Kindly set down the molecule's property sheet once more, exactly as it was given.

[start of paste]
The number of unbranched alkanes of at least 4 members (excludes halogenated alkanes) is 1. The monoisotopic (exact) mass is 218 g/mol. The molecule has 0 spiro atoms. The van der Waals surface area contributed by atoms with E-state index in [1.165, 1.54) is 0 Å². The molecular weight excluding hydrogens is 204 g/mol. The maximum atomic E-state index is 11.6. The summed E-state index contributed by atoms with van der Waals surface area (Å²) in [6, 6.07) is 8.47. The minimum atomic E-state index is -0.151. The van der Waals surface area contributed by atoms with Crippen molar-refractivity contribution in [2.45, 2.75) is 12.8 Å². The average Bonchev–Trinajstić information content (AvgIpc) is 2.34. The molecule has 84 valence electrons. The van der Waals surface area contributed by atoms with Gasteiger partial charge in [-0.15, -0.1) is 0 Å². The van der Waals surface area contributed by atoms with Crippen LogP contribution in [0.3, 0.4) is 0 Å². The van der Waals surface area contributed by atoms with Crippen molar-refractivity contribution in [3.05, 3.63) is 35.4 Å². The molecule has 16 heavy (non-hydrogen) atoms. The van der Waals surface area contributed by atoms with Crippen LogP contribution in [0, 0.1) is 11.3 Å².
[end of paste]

The number of unbranched alkanes of at least 4 members (excludes halogenated alkanes) is 1. The monoisotopic (exact) mass is 218 g/mol. The molecule has 0 spiro atoms. The van der Waals surface area contributed by atoms with E-state index in [1.165, 1.54) is 0 Å². The molecular weight excluding hydrogens is 204 g/mol. The maximum atomic E-state index is 11.6. The summed E-state index contributed by atoms with van der Waals surface area (Å²) in [6, 6.07) is 8.47. The minimum atomic E-state index is -0.151. The van der Waals surface area contributed by atoms with Crippen molar-refractivity contribution in [2.45, 2.75) is 12.8 Å². The average Bonchev–Trinajstić information content (AvgIpc) is 2.34. The molecule has 84 valence electrons. The van der Waals surface area contributed by atoms with Gasteiger partial charge in [-0.15, -0.1) is 0 Å². The van der Waals surface area contributed by atoms with Crippen LogP contribution in [0.3, 0.4) is 0 Å². The van der Waals surface area contributed by atoms with Crippen molar-refractivity contribution in [3.05, 3.63) is 35.4 Å². The molecule has 16 heavy (non-hydrogen) atoms. The van der Waals surface area contributed by atoms with Crippen LogP contribution in [0, 0.1) is 11.3 Å².